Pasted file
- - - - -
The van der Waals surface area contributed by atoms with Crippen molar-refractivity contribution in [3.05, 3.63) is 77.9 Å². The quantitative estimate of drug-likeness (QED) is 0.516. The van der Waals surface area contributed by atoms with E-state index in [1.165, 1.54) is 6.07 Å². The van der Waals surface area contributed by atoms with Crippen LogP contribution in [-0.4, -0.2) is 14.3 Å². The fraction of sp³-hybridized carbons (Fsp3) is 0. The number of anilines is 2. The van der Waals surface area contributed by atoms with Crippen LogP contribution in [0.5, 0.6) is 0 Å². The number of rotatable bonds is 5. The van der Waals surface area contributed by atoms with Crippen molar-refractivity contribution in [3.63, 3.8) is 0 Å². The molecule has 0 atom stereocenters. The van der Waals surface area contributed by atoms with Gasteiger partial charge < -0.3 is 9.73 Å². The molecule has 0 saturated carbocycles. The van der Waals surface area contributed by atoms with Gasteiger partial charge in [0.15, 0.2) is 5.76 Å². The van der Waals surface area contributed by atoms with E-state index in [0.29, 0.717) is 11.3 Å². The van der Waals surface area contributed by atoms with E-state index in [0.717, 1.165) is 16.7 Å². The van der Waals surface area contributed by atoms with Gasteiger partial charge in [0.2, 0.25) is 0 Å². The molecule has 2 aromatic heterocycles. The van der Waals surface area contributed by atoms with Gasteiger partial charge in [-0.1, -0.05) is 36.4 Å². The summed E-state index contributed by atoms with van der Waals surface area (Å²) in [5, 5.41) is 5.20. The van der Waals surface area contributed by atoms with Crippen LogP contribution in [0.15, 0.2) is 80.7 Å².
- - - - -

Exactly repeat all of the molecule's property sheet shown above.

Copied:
The van der Waals surface area contributed by atoms with Crippen molar-refractivity contribution in [3.05, 3.63) is 77.9 Å². The quantitative estimate of drug-likeness (QED) is 0.516. The van der Waals surface area contributed by atoms with E-state index in [1.165, 1.54) is 6.07 Å². The van der Waals surface area contributed by atoms with Crippen LogP contribution in [-0.4, -0.2) is 14.3 Å². The fraction of sp³-hybridized carbons (Fsp3) is 0. The number of anilines is 2. The van der Waals surface area contributed by atoms with Crippen LogP contribution in [0.5, 0.6) is 0 Å². The number of rotatable bonds is 5. The van der Waals surface area contributed by atoms with Crippen molar-refractivity contribution in [3.63, 3.8) is 0 Å². The molecule has 0 atom stereocenters. The van der Waals surface area contributed by atoms with Gasteiger partial charge < -0.3 is 9.73 Å². The molecule has 0 saturated carbocycles. The van der Waals surface area contributed by atoms with Gasteiger partial charge in [0.15, 0.2) is 5.76 Å². The van der Waals surface area contributed by atoms with E-state index in [0.29, 0.717) is 11.3 Å². The van der Waals surface area contributed by atoms with E-state index in [0.717, 1.165) is 16.7 Å². The van der Waals surface area contributed by atoms with Gasteiger partial charge in [0.2, 0.25) is 0 Å². The molecule has 2 aromatic heterocycles. The van der Waals surface area contributed by atoms with Gasteiger partial charge in [-0.1, -0.05) is 36.4 Å². The summed E-state index contributed by atoms with van der Waals surface area (Å²) in [5, 5.41) is 5.20. The van der Waals surface area contributed by atoms with Crippen LogP contribution in [0.15, 0.2) is 80.7 Å².